Delayed VLJ deliveries allow time for transition
The economic downturn is giving manufacturers and operators of very light jets (VLJs) more time to prepare for the airplanes’ widespread entry into service, according to speakers at the Royal Aeronautical Society’s corporate, air taxi and personal jets conference in London on March 18 and 19.
A few attendees maintained that the airplanes pose no threat to safety, are just like aircraft that have been around for 40 years and will rarely be flown by single pilots (especially in Europe). More attendees, however, suggested that the airplanes pose unique challenges that the industry can address before the small jets darken the skies.
U.S. manufacturer Eclipse entered Chapter 7 insolvency in February. More recently, four groups have formed to buy the company’s assets and restart product support and, in some cases, production of the light jet.
Jim Takats, president and co-founder of simulator manufacturer Opinicus, said that around 500 pilots had been type rated on the Eclipse 500 between March 2007 and January 2009, with the starting standard “covering all areas of the pilot experience spectrum–many with no jet experience and many with very few hours.”
“We had few problems adapting pilots with no jet experience but found instrument skills were an issue, and that you need basic skills to be taught early in training,” said Takats, while emphasizing the importance of being “willing to reject pilots early in training.”
Opinicus built four full-flight simulators for the EA-500 at the Eclipse training center, at Double Eagle II Airport near Albuquerque. The program “dramatically showed the efficiencies inherent in simulator training and demonstrated the importance of inserting real-world elements, such as weight-and-balance calculations, weather considerations, fuel management, ATC and situational awareness,” he said.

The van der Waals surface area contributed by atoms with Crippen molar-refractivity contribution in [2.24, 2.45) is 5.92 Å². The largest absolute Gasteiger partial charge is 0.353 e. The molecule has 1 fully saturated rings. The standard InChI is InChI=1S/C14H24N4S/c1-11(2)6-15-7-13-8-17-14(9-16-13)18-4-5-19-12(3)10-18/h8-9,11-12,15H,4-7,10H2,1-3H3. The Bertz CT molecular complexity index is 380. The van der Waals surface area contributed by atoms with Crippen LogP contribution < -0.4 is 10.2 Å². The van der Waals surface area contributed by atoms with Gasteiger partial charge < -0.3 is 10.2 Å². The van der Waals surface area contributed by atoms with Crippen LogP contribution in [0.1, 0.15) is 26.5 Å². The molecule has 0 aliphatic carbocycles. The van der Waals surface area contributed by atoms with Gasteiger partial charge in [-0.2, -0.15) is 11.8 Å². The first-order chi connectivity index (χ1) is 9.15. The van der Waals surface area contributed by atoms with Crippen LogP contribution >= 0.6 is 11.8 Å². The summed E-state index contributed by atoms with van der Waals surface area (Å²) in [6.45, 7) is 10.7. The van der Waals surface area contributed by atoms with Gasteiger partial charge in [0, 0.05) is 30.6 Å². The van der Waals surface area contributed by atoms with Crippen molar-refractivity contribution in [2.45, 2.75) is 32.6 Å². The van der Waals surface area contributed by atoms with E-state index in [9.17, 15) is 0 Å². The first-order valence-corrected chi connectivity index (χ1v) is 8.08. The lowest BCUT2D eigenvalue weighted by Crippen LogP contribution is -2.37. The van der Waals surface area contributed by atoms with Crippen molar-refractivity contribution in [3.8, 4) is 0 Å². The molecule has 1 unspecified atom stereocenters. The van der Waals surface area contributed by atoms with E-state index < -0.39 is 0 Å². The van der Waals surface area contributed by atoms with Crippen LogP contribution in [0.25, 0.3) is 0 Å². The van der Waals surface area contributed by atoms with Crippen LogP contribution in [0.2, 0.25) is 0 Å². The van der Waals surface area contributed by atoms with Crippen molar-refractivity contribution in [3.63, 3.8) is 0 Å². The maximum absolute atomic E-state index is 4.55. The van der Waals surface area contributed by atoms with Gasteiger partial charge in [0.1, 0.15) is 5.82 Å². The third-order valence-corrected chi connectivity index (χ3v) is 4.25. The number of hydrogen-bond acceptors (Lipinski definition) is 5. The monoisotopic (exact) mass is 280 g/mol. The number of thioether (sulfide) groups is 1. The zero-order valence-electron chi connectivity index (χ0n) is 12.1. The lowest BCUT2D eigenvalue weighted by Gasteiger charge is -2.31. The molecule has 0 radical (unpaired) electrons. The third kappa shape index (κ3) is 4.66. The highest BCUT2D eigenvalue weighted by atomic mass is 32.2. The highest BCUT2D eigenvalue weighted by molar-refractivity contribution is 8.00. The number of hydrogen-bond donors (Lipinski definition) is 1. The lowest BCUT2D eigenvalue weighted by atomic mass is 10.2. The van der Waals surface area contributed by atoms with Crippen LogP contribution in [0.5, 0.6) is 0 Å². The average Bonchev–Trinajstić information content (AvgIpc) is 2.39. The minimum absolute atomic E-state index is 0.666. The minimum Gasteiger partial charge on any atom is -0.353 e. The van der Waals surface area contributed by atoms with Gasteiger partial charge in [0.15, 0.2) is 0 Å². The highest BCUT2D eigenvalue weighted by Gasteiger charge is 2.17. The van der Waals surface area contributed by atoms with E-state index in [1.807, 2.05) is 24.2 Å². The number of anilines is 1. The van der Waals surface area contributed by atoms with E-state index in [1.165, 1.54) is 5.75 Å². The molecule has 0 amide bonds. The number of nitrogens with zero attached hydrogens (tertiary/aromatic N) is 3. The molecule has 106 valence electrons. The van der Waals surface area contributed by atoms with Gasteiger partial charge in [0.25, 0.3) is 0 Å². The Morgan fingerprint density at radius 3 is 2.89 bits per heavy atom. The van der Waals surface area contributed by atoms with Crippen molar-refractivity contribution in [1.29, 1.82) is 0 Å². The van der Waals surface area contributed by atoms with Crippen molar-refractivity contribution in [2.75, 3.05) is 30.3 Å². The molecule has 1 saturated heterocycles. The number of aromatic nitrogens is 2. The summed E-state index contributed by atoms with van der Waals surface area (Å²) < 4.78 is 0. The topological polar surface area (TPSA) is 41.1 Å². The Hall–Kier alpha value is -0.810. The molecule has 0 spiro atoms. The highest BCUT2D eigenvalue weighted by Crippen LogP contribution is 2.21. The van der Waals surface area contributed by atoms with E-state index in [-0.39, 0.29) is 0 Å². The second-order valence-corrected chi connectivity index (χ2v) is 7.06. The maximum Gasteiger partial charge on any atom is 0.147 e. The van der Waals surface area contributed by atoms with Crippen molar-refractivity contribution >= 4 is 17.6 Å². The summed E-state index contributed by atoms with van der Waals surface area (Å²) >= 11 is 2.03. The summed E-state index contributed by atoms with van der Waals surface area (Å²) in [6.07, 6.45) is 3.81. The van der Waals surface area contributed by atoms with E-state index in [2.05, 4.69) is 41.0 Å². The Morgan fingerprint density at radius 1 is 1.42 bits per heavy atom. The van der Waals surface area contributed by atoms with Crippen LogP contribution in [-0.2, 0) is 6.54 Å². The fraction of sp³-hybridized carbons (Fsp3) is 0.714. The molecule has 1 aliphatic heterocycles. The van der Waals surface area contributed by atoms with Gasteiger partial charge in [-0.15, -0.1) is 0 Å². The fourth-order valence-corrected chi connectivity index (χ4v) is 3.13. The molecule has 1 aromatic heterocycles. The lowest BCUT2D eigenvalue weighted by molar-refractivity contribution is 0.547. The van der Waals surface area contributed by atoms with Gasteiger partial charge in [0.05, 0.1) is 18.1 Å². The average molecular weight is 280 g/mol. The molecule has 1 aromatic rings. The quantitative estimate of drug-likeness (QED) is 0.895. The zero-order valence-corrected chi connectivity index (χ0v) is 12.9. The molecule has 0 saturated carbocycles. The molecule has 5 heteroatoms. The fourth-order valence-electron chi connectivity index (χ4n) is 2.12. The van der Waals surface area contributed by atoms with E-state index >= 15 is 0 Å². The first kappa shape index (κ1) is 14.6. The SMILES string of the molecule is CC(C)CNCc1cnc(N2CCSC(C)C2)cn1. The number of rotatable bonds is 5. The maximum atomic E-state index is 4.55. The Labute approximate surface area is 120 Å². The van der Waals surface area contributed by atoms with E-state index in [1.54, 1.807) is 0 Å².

Bob Barnes, president of Robert Barnes Associates, asserted that VLJs have come and gone in a typical “hype cycle.” Starting with a “technology trigger,” there was then the build-up to a “peak of inflated expectation,” followed by the drop into a “trough of disillusionment,” beyond which there was a gradual “slope of enlightenment” leading to a “plateau of productivity.
“The FAA asked me to take a look at Adam Aircraft and I was appalled,” said Barnes. “They said simulation was too expensive and not necessary. We were brought in to certify the A500 as single pilot…and found that human-factors issues in certification are open to a broad interpretation.
“Questions remain about the adequacy of current regulatory training standards. Boy, is that an understatement,” was his emphatic conclusion. “Luckily, manufacturers feel that more training is necessary. Eclipse showed initiative, and was the only one to require recurrent training in the manual.
“VLJs offer us an opportunity to examine differences in philosophy and to come together,” continued Barnes. “But there is no real, definite leadership about doing anything. The three biggest challenges are the use of automation; processes, flow patterns and checklists; and instrument proficiency.” He maintained that pilots of the Cirrus SR22 piston single do far better in evaluations than high-time airline pilots “because they know the systems and are used to single-pilot operations.”
Barnes said that there are no controlled studies of VLJ training programs by the regulators, that there is evidence of poor feedback loops, and there is no publicly available empirical data. “The FAA seems to think all this is fine though.